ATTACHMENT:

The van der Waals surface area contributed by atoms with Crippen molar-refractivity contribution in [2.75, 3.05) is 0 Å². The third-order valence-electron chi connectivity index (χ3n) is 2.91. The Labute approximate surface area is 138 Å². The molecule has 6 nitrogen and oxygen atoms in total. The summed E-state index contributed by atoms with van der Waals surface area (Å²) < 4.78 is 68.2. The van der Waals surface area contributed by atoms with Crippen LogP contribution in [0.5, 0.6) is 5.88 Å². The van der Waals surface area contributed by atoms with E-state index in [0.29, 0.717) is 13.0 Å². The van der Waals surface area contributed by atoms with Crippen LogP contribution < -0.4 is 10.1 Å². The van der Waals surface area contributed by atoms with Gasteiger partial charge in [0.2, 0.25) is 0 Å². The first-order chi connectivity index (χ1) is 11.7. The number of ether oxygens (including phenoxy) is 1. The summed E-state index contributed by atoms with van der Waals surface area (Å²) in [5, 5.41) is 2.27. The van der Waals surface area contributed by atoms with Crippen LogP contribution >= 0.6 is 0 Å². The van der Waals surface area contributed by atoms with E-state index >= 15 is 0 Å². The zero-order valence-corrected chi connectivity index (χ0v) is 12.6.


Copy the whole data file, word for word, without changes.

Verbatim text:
The van der Waals surface area contributed by atoms with Crippen molar-refractivity contribution in [2.75, 3.05) is 0 Å². The third-order valence-electron chi connectivity index (χ3n) is 2.91. The Labute approximate surface area is 138 Å². The molecule has 6 nitrogen and oxygen atoms in total. The summed E-state index contributed by atoms with van der Waals surface area (Å²) < 4.78 is 68.2. The van der Waals surface area contributed by atoms with Crippen LogP contribution in [0.5, 0.6) is 5.88 Å². The van der Waals surface area contributed by atoms with E-state index in [0.29, 0.717) is 13.0 Å². The van der Waals surface area contributed by atoms with Crippen LogP contribution < -0.4 is 10.1 Å². The van der Waals surface area contributed by atoms with Gasteiger partial charge in [0.2, 0.25) is 0 Å². The first-order chi connectivity index (χ1) is 11.7. The number of ether oxygens (including phenoxy) is 1. The summed E-state index contributed by atoms with van der Waals surface area (Å²) in [5, 5.41) is 2.27. The van der Waals surface area contributed by atoms with Crippen LogP contribution >= 0.6 is 0 Å². The van der Waals surface area contributed by atoms with E-state index >= 15 is 0 Å². The zero-order valence-corrected chi connectivity index (χ0v) is 12.6.